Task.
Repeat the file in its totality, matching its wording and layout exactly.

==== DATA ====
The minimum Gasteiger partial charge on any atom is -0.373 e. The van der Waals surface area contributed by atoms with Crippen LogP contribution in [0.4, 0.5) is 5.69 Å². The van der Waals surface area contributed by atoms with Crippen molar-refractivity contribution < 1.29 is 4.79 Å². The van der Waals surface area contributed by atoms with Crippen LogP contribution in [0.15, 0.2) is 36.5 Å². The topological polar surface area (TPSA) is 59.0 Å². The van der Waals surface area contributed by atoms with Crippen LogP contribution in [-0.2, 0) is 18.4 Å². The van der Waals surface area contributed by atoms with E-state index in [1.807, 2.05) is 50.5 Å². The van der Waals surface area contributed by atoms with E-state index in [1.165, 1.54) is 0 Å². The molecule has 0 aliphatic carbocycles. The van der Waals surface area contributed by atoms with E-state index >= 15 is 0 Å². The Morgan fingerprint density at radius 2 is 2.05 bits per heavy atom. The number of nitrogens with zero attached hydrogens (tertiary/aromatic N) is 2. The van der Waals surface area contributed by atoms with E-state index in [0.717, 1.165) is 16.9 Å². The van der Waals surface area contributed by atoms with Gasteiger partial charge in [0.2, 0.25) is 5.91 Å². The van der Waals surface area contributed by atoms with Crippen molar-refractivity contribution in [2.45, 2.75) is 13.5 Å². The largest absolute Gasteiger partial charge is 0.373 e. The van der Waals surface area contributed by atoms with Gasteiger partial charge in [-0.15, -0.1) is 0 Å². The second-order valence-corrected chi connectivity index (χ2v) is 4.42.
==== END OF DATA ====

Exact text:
The minimum Gasteiger partial charge on any atom is -0.373 e. The van der Waals surface area contributed by atoms with Crippen LogP contribution in [0.4, 0.5) is 5.69 Å². The van der Waals surface area contributed by atoms with Crippen molar-refractivity contribution < 1.29 is 4.79 Å². The van der Waals surface area contributed by atoms with Crippen LogP contribution in [0.15, 0.2) is 36.5 Å². The topological polar surface area (TPSA) is 59.0 Å². The van der Waals surface area contributed by atoms with Crippen LogP contribution in [-0.2, 0) is 18.4 Å². The van der Waals surface area contributed by atoms with E-state index in [1.807, 2.05) is 50.5 Å². The van der Waals surface area contributed by atoms with E-state index in [1.165, 1.54) is 0 Å². The molecule has 0 aliphatic carbocycles. The van der Waals surface area contributed by atoms with E-state index >= 15 is 0 Å². The Morgan fingerprint density at radius 2 is 2.05 bits per heavy atom. The number of nitrogens with zero attached hydrogens (tertiary/aromatic N) is 2. The van der Waals surface area contributed by atoms with E-state index in [0.717, 1.165) is 16.9 Å². The van der Waals surface area contributed by atoms with Gasteiger partial charge in [0.2, 0.25) is 5.91 Å². The van der Waals surface area contributed by atoms with Crippen molar-refractivity contribution in [2.45, 2.75) is 13.5 Å². The largest absolute Gasteiger partial charge is 0.373 e. The van der Waals surface area contributed by atoms with Gasteiger partial charge in [-0.15, -0.1) is 0 Å². The second-order valence-corrected chi connectivity index (χ2v) is 4.42.